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All News and Pages Related to "PCBs"

Female faculty member, Ananya Sen Gupta, sits at her desk.

A Mindful Future

Posted on September 18th, 2017

WSI member Ananya Sen Gupta takes a computational approach to understanding how toxins and pathogens in the environment relate to each other.

IIHR's Andres Martinez (center) adjusts a sensor measuring airborne PCBs near the New Bedford Harbor in Massachusetts.

New Bedford Harbor a Source of Airborne PCBs

Posted on March 14th, 2017

IIHR researchers are part of a team studying airborne PCBs near New Bedford Harbor, Mass.

Switchgrass has been shown to remove PCBs from contaminated soil. Photo by Robert H. Mohlenbrock, hosted by the USDA-NRCS PLANTS Database / USDA SCS. 1991. Southern wetland flora: Field office guide to plant species. South National Technical Center, Fort Worth.

Switchgrass Removes PCBs from Soil

Posted on February 24th, 2015

IIHR researchers have found a type of grass that was once a staple of the American prairie can remove soil laden with PCBs.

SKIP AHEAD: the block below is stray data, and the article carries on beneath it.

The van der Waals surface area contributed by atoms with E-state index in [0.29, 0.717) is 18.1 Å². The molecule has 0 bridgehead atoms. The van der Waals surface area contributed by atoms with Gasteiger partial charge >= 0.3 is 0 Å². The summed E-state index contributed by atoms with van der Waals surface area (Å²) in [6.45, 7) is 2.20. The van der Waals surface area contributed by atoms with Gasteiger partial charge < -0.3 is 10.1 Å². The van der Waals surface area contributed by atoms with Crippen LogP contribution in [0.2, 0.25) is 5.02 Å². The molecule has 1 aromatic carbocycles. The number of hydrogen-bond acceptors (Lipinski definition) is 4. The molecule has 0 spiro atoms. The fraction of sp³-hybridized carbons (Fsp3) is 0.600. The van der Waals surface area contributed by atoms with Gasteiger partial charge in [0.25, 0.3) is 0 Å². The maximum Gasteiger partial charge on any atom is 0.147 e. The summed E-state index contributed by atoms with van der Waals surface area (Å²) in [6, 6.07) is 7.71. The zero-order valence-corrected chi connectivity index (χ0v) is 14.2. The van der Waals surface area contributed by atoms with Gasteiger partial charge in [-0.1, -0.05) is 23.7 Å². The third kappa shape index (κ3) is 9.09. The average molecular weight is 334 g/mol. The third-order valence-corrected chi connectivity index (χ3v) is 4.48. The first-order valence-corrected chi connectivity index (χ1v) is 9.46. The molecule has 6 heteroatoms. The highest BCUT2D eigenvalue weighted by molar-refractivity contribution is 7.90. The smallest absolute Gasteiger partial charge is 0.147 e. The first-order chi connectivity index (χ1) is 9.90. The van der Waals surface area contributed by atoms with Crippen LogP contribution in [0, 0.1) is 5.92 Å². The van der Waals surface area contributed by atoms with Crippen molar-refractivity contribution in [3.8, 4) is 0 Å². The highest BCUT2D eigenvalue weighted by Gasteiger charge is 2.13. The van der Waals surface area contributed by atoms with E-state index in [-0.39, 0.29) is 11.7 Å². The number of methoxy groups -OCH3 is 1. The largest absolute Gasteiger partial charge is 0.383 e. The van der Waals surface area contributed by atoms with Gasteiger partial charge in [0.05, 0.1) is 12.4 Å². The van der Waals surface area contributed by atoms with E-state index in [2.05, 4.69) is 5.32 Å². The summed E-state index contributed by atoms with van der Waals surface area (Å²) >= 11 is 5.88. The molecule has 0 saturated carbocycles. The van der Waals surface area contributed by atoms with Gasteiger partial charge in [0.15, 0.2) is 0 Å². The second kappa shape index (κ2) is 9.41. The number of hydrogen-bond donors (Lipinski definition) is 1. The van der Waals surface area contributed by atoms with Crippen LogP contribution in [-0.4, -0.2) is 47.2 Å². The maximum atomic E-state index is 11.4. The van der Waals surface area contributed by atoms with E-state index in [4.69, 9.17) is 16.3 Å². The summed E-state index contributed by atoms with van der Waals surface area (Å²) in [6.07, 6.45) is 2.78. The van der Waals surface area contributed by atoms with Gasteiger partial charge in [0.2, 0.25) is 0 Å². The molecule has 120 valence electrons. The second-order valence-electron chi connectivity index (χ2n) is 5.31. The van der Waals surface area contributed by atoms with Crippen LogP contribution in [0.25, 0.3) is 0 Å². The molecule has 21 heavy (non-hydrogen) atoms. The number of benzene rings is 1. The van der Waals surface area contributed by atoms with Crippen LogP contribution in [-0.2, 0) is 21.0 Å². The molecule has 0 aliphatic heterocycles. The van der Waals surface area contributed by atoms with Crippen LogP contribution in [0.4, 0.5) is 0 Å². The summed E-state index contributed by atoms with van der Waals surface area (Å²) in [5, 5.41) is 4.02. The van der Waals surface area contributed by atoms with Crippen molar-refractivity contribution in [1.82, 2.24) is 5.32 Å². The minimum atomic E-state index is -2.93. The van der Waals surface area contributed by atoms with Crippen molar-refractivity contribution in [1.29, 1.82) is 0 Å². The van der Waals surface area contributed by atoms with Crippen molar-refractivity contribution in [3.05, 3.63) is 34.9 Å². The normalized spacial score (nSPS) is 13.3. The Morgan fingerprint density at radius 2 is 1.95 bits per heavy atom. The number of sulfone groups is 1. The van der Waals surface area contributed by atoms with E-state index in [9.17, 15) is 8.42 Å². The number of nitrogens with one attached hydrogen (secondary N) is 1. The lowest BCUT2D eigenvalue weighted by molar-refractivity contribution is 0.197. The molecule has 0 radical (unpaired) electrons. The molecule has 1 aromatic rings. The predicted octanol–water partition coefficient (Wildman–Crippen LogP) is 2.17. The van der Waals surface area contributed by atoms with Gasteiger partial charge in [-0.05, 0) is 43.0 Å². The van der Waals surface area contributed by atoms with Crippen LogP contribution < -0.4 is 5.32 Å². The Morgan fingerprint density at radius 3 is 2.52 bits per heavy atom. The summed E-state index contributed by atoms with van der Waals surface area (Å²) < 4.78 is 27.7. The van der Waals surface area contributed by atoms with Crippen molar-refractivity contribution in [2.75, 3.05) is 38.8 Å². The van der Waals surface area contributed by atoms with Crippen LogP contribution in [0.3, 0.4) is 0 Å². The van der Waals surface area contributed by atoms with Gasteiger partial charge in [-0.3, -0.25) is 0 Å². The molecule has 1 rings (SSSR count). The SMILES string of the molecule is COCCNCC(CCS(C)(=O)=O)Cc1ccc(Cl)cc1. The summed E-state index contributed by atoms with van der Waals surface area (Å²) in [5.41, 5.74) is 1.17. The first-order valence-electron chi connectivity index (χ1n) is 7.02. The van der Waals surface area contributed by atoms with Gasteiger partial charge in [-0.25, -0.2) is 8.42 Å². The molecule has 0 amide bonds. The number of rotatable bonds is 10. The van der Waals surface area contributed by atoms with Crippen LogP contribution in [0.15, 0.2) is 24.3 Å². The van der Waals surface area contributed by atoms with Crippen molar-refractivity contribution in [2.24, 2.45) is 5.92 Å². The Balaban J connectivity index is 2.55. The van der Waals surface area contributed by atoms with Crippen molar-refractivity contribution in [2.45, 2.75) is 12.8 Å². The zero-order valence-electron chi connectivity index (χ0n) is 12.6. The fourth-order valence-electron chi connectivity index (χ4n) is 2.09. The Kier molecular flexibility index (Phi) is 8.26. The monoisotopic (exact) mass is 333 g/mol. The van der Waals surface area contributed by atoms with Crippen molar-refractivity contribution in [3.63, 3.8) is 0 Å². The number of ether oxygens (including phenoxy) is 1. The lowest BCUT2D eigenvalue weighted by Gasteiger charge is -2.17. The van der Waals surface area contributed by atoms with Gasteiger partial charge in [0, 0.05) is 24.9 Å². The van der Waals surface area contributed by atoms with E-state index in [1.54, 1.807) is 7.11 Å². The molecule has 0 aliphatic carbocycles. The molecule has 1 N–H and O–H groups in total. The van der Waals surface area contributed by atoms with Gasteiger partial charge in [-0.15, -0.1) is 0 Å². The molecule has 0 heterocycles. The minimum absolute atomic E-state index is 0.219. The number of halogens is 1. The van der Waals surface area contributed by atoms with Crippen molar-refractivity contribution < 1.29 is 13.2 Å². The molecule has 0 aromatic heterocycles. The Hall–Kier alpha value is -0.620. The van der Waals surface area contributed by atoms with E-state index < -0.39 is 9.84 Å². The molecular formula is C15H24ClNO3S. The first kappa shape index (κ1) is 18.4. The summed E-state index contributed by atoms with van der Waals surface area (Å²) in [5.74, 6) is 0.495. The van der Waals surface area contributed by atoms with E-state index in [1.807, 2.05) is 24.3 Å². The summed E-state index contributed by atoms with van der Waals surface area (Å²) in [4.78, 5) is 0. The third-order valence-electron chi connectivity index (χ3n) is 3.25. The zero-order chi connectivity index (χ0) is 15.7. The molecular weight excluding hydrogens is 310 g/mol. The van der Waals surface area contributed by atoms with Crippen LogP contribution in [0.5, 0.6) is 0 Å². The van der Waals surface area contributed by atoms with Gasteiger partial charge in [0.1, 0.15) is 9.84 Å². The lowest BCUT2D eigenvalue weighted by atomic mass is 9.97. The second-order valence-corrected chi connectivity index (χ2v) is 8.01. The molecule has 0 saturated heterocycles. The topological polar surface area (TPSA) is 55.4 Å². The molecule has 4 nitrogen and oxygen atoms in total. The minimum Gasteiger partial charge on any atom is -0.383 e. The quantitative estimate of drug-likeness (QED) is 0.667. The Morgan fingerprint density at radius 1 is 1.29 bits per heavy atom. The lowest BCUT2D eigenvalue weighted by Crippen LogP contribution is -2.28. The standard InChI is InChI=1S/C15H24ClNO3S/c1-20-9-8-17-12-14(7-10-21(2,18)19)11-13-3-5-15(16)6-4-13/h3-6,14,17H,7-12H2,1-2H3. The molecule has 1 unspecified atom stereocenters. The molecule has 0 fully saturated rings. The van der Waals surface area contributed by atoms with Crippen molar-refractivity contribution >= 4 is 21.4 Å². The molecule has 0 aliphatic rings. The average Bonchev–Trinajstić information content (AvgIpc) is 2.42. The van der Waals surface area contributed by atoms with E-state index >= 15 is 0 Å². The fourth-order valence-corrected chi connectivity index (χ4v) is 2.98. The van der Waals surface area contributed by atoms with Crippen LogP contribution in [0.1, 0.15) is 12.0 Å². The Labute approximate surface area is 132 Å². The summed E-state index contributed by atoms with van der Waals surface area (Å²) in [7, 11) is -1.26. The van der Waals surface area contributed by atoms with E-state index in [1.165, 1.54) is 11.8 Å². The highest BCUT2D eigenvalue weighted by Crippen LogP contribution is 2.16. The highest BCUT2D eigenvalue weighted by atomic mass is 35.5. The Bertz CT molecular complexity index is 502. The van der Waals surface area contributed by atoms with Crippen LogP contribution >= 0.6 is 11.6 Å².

IIHR Postdoc Andres Martinez.

IIHR Researchers Find Toxic PCBs

Posted on December 5th, 2011

IIHR researchers report dangerously high levels of toxic PCBs in the deep sediments lining the Indiana Harbor and Ship Canal (IHSC) in East Chicago, Ind. They say the discovery is cause for concern.

Rachel Yucuis (foreground) and Zach Rodenburg complete safety training in preparation for a research cruise on Lake Michigan.

PCBs: Dredging Up a Problem

Posted on May 11th, 2011

For more than a century, toxins generated by heavy industry settled to the bottom of the Indiana Harbor and Ship Canal (IHSC) in East Chicago, Ind., creating thick sludgy mud that is home to everything from heavy metals to polychlorinated biphenyls (PCBs). The U.S. Army Corps of Engineers has announced plans to dredge the canal, but the plan raises questions for scientists.

Phytoremediation

Posted on January 18th, 2011

Green technology is more than a catchphrase for Jerry Schnoor. He and his research team are using the greenest of technologies—poplar trees and other plants—to break down some of the most toxic substances in the environment. “I think the reason it’s so promising is because it is truly a green technology that’s low cost and […]

Understanding PCBs

Posted on January 18th, 2011

Photo Gallery: A Research Cruise on Lake Michigan For more than a hundred years, toxins generated by heavy industry in East Chicago, Ind., settled to the bottom of the Indiana Harbor and Ship Canal (IHSC), creating a deep layer of thick sludgy mud that is home to everything from heavy metals to polychlorinated biphenyls (PCBs). […]

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